Consumers Click with Energy Savings

Consumers respond to retail sales. And so the thinking goes they might react in kind to changing electricity prices — if they could track them. After studying this concept for one year, the Department of Energy’s Pacific Northwest National Laboratory proclaimed that, on average, participants saved 10 percent and during peak periods, they saved 15 percent.

It’s never been a question of whether the tools would develop to allow such efficiencies. It’s always been an issue over whether consumers would respond to the supply and demand curve that electricity follows. Researchers now conclude that by using relatively simple web-based programs, they will do so.

Nationally, those scholars say that “smart grid” technologies could save about $120 billion by foregoing the need to build expensive power plants and transmission lines. They also say that over a 20-year period, the technology could displace 30 large coal-fired generators.

For now, it’s mostly the bigger utilities with the deeper pockets that are shelling out for advanced meters and demand response technologies. Market intelligence firm Chartwell says that about 9 percent of all major companies last year installed such analytics, although that figure could rise significantly in the coming year. Longer term, the prospects are much greater. According to IBM, which developed the software for the latest study, advanced metering technologies will be available to as much as 15 percent of the country in five years and to more than half the country in 10 to 15 years.

“Overall, the smart grid technologies and approach used in this project have the potential to transform the way power is delivered, managed and used,” says Ron Ambrosio, senior researcher at the Watson Research Center of IBM, in a conference call. “We’re talking about information technology and consumers playing an active role in managing the electricity grid of the future, minimizing the need for inventory and infrastructure and maximizing productivity, efficiency and reliability.”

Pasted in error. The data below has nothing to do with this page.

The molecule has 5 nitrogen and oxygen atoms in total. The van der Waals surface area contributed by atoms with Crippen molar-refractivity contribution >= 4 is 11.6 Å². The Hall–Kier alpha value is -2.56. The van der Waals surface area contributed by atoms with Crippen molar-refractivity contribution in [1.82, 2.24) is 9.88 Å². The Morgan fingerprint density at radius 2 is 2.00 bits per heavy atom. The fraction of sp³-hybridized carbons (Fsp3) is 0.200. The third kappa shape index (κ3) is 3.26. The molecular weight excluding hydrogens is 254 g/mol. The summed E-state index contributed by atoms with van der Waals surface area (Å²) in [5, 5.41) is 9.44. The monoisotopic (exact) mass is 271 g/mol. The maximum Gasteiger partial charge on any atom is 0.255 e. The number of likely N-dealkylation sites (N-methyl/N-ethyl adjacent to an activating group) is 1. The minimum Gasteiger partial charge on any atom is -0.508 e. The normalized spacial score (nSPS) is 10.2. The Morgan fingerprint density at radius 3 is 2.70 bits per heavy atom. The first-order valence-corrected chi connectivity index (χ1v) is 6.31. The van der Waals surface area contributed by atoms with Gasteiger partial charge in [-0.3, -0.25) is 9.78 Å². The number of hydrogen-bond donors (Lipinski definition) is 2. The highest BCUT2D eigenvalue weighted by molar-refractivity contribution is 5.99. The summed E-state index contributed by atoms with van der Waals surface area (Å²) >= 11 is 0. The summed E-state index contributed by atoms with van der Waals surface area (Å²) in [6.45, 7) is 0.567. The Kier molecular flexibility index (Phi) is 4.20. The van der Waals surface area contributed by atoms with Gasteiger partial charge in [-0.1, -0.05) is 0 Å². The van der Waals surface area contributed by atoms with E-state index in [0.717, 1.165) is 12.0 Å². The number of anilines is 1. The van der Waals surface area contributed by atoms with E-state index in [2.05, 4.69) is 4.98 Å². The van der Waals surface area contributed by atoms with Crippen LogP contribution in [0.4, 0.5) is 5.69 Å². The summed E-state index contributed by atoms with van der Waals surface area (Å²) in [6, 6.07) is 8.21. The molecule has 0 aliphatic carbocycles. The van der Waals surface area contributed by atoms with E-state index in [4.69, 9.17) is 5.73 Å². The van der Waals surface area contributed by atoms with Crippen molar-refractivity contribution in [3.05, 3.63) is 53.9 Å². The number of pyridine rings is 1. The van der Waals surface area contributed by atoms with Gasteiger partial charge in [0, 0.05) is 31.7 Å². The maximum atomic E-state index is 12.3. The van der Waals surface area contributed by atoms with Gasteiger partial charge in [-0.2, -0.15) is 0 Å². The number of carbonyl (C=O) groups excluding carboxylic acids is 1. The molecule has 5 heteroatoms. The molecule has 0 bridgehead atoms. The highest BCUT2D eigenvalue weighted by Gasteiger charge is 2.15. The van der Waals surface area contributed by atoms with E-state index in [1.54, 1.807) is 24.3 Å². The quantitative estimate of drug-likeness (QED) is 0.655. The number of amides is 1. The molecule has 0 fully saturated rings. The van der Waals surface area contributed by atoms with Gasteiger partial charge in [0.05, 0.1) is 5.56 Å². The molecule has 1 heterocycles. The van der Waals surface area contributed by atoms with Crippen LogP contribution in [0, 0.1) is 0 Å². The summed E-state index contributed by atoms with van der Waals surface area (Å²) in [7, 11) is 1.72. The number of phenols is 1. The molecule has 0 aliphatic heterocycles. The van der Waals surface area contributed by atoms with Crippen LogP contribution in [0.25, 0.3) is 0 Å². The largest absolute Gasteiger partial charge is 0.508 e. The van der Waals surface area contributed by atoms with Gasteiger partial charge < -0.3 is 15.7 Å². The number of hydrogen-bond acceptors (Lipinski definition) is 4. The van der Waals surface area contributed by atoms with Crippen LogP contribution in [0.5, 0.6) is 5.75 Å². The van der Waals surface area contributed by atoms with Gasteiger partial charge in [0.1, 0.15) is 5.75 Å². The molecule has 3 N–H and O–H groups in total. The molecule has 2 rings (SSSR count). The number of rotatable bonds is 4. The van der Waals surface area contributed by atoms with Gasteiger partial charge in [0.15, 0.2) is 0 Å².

The demonstration project, funded primarily by the Energy Department, looked at 112 homeowners located in the Olympic Peninsula in Washington State. They each received new electric meters, as well as thermostats, water heaters and dryers — all of which were connected to advanced meters using a gateway device inside the home. One part of the study allowed homeowners to use the Internet to make an optimal selection between comfort and economy. Then, every five minutes, the settings would automatically adjust in accordance with overall supply and demand levels. A second aspect showed that everyday household appliances can automatically reduce energy consumption at critical moments when they are fitted with controllers that can sense stress on the grid. Both studies helped ease the flow of power over the grid.

New Paradigm

Currently, utilities generate electricity based upon projected demand. Through new information technologies and modern gadetry, consumers are now given increasing power to control grid traffic. In an era of supply shortages, environmental pressures and community activism, those demand response programs give consumers an opportunity to curtail their energy usage during high demand in exchange for lower prices.